Date of Completion
Julie Granger, Craig Tobias, Claudia Koerting, Jamie Vaudrey
Field of Study
Master of Science
Little Narraganset Bay has seen an increase in filamentous algae, colloquially known as cladophora, over the past twenty years. The Pawcatuck River is the dominant input of freshwater to Little Narraganset bay, delineating the Connecticut and Rhode Island border. There are three point sources of nitrogen on the river system: two waste water treatment facilities (WWTF) in the estuary and one fabric processing plant within the upper-watershed in Kenyon, RI. Non-point sources include a myriad of farms specializing in turf and animal husbandry, as well as septic systems for the majority of the watershed that are not serviced by the WWTFs. Prior research has produced yearly flux estimates of nitrogen (N) yet point to different anthropogenic sources including sewage for estuarine WWTF and fertilizer from upriver as predominant nutrient sources of N algal growth. Samplings, conducted weekly for an annual cycle, at the Westerly and Stillman Bridges at the mouth of the Pawcatuck River – upstream of seawater intrusion, and seasonal down-river transects from Wakefield, RI to Westerly, RI were collected in order to track seasonal changes and determine sources of N along the river. Nutrients of N (nitrate, nitrite, and ammonium), phosphate, and nitrate isotopes were measured at each sampling point. Nitrate isotopes provided additional power for analysis to help differentiate various input sources into the river as well as to determine cycling of N on the river. Results indicate that there were significant seasonal variations in nutrient input of nitrate and ammonia linked to seasonal discharge rates where high discharge occurs in the winter and low flow occurs in the summer. With seasonal discharge rates, the WWTFs contribute negligible amounts of N to the river in winter and up to 15% of the loading in the summer. Results also signify that the overall annual flux of the Pawcatuck river into Little Narraganset Bay are consistent with prior estimates, where DIN, DON, and TN export is equal to 18 x 106, 15 x 106, and 32 x 106 moles of N per year respectively indicating there have been no major changes N flux in the upper river.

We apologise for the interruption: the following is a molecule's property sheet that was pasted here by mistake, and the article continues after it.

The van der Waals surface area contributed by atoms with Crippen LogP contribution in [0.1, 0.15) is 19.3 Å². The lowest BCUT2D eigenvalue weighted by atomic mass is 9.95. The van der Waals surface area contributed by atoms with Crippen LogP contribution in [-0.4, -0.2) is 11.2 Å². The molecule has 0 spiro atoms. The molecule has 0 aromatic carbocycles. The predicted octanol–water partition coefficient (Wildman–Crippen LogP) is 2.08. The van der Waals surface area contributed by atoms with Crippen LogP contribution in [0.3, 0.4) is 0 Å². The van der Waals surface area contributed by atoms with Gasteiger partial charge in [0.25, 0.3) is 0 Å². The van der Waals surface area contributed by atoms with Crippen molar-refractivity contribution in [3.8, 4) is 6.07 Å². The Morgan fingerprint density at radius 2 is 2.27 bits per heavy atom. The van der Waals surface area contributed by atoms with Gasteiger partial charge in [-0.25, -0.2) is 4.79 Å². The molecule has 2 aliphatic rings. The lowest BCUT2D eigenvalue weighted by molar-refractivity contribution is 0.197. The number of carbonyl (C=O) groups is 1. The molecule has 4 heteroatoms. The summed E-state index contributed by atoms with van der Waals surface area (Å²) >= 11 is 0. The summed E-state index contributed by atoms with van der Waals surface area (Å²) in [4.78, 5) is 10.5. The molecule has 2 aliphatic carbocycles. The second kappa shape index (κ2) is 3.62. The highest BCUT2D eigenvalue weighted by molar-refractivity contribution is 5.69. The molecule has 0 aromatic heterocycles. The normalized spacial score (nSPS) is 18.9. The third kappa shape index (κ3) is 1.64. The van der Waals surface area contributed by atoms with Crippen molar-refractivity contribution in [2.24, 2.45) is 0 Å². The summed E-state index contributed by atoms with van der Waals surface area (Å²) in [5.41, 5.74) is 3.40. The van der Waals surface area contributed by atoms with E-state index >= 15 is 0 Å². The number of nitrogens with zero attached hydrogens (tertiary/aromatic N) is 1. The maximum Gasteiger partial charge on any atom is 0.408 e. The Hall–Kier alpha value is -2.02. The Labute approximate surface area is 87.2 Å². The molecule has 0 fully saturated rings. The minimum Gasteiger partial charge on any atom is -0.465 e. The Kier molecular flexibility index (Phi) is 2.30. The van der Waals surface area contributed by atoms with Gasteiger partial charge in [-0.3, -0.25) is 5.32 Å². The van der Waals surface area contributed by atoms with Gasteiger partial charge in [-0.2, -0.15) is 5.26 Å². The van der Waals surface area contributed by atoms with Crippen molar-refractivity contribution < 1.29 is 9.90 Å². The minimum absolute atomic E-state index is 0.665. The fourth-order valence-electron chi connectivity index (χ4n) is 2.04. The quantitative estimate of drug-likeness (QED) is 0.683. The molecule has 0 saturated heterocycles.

Rollinson, Veronica, "Sources and Fluxes of Reactive N in a Southern New England River" (2020). Master's Theses. 1510.
Dr. Julie Granger